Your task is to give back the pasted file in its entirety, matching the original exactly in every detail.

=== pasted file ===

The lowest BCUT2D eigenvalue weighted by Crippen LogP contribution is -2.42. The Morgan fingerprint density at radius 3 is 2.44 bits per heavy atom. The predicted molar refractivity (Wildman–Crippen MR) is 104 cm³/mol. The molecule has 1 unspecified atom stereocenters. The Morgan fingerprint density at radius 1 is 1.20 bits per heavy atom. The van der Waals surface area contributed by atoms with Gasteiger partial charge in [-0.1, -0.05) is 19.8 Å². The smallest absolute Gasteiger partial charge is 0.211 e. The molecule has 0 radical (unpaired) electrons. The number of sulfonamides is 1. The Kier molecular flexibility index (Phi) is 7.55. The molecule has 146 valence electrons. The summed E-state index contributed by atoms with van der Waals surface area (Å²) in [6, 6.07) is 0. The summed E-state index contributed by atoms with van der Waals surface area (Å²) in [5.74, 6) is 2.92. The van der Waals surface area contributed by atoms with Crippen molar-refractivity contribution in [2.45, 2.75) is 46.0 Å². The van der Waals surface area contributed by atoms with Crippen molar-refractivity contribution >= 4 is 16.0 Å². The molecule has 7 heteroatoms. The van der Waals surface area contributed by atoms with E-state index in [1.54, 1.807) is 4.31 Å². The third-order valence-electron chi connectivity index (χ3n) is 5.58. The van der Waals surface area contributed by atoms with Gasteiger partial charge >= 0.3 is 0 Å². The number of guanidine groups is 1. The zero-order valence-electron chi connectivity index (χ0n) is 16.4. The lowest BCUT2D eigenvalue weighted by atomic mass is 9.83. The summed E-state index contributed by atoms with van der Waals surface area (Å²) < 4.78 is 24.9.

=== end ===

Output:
The lowest BCUT2D eigenvalue weighted by Crippen LogP contribution is -2.42. The Morgan fingerprint density at radius 3 is 2.44 bits per heavy atom. The predicted molar refractivity (Wildman–Crippen MR) is 104 cm³/mol. The molecule has 1 unspecified atom stereocenters. The Morgan fingerprint density at radius 1 is 1.20 bits per heavy atom. The van der Waals surface area contributed by atoms with Gasteiger partial charge in [-0.1, -0.05) is 19.8 Å². The smallest absolute Gasteiger partial charge is 0.211 e. The molecule has 0 radical (unpaired) electrons. The number of sulfonamides is 1. The Kier molecular flexibility index (Phi) is 7.55. The molecule has 146 valence electrons. The summed E-state index contributed by atoms with van der Waals surface area (Å²) in [6, 6.07) is 0. The summed E-state index contributed by atoms with van der Waals surface area (Å²) in [5.74, 6) is 2.92. The van der Waals surface area contributed by atoms with Crippen molar-refractivity contribution in [2.45, 2.75) is 46.0 Å². The van der Waals surface area contributed by atoms with Crippen molar-refractivity contribution >= 4 is 16.0 Å². The molecule has 7 heteroatoms. The van der Waals surface area contributed by atoms with E-state index in [1.54, 1.807) is 4.31 Å². The third-order valence-electron chi connectivity index (χ3n) is 5.58. The van der Waals surface area contributed by atoms with Gasteiger partial charge >= 0.3 is 0 Å². The number of guanidine groups is 1. The zero-order valence-electron chi connectivity index (χ0n) is 16.4. The lowest BCUT2D eigenvalue weighted by atomic mass is 9.83. The summed E-state index contributed by atoms with van der Waals surface area (Å²) < 4.78 is 24.9.